Intern Picks of the Week – Women in Rock

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Women Who Rock - Intern Picks of the Week
Women Who Rock - Intern Picks of the Week

Happy March! The sun is shining, the St. Patrick’s Day plans are being created, and your favorite interns are back with more picks. In honor of March being Women’s History Month, we wanted to highlight the amazingly talented women who are crushing the rock scene right now. The music industry has been a boys club for far too long – here are some women who are changing it! Today’s a beautiful day to diversify your music taste with your favorite interns – Madeleine, Emily, Brooke, and Benni! 

Madeleine’s Pick: Ellie Rowsell of Wolf Alice – “Giant Peach”

I’ve been drawn to Wolf Alice’s music for years because of its versatility. I’m continually impressed by the band’s ability to effortlessly weave in and out of soaring indie-pop, ethereal shoegaze and searing alt-rock. The band’s heavier songs are my favorites. Singer Ellie Roswell’s palpable energy and unapologetic yells make each line a sucker punch. This shines on the band’s 2015 LP My Love Is Cool. Tracks like “Giant Peach” and “Moaning Lisa Smile” feature crashing drums, distorted electric guitars and Roswell’s vocal howl. Every Wolf Alice song is an experience that builds and explodes in striking, surprising ways. 

My favorite Wolf Alice track is “Giant Peach.” From the start, listeners are met with gritty guitars, ethereal harmonies and driving percussion. As the instrumentation builds, Roswell sings in an expressive 90s-punk taunt. She ends the verses in a scream as the track switches to an ascending instrumental section. The electric guitars are a soaring wash behind Roswell’s sustained “ahs.” The track comes down in the bridge as Roswell sings in a conversational, low register. A suspenseful guitar chord strikes and the full band joins back in. The arrangement becomes tense and jarring as it rises to a blistering climax. Roswell repeats “Our dark and pretty town,” slightly raising each line’s pitch. This repetition is broken by Rockwell’s bone-chilling scream, which propels the track into an explosive, distorted guitar riff.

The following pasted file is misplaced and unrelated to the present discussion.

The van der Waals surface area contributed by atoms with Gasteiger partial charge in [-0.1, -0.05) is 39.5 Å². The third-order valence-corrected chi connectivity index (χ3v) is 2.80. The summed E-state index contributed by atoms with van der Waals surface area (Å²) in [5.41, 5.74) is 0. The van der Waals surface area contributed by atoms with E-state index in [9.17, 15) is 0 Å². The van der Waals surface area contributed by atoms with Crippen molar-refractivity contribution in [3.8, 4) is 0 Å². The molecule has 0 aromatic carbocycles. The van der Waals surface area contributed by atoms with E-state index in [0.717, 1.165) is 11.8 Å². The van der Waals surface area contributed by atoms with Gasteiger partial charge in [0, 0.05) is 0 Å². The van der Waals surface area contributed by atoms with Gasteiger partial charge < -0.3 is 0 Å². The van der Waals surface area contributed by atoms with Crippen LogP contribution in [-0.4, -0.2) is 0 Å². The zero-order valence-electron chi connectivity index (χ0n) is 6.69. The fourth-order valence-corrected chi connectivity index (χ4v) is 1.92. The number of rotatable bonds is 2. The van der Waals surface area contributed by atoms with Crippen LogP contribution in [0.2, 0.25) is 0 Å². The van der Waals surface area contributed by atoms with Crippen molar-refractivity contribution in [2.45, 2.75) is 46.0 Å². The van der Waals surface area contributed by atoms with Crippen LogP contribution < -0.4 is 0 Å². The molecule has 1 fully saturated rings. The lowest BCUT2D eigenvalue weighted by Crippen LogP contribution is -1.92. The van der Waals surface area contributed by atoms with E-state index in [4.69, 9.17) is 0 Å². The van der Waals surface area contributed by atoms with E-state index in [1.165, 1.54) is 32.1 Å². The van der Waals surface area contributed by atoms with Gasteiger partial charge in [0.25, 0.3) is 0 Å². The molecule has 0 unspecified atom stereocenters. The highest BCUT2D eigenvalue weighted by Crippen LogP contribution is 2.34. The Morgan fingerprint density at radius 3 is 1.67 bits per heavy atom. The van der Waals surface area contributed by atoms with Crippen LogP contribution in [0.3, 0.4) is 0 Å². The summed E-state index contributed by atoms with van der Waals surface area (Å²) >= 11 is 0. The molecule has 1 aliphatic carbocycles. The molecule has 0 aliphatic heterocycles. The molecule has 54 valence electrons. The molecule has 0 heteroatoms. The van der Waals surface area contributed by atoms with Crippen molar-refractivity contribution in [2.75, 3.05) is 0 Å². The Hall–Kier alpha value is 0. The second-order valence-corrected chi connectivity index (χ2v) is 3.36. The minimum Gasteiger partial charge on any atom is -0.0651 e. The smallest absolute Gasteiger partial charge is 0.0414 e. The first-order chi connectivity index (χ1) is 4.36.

I’d venture to say that Rockwell’s scream at the end of “Giant Peach” is one of my favorite moments in music. Simply listening to Rockwell express her anger is a cathartic experience for me. The grit and power in her voice is what makes Wolf Alice songs so memorable. Rock is in good hands with Roswell and the many other female artists impacting the scene.

Listen to “Giant Peach” below!

Emily’s Pick: Hayley Williams of Paramore –  “Ignorance”

I don’t think there is a band that has influenced my music taste more than Paramore. Despite being in the industry for nearly two decades, the band has been able to completely revolutionize the rock industry with every new release. Their newest This is Why, is the perfect culmination of their past works- it continues to house Hayley’s insane vocals and the powerful sonics of Taylor York and Zac Farro. It features subtle hints to their punk beginnings, as evident in All We Know Is Falling, Riot!, and Brand New Eyes, while still having the pop influence of After Laughter. 

This week I have to highlight my favorite Paramore song, “Ignorance.” Coming from the 2009 album Brand New Eyes, this track has continued to be in my heavy rotation. The lyrics are flooded with the imagery and storytelling that they’re known for, while still being sonically complex. I will be honest in saying picking a favorite song was a difficult ask;it’s only fair to mention my runner-ups. The deep cut that is “In the Mourning” to the live anthem that is “Caught in the Middle” and the radio hit of “C’est Comme Ça” deserve as much spotlight in this pick. 

Hayley’s vocal ability is one I cannot help but be gravitated toward. Her ability to belt almost nightly and sound just as organic as the studio recordings is a true talent. Their live show is electric, especially in their hometown of Nashville. The trio are rock stars and put on a live show for the history books.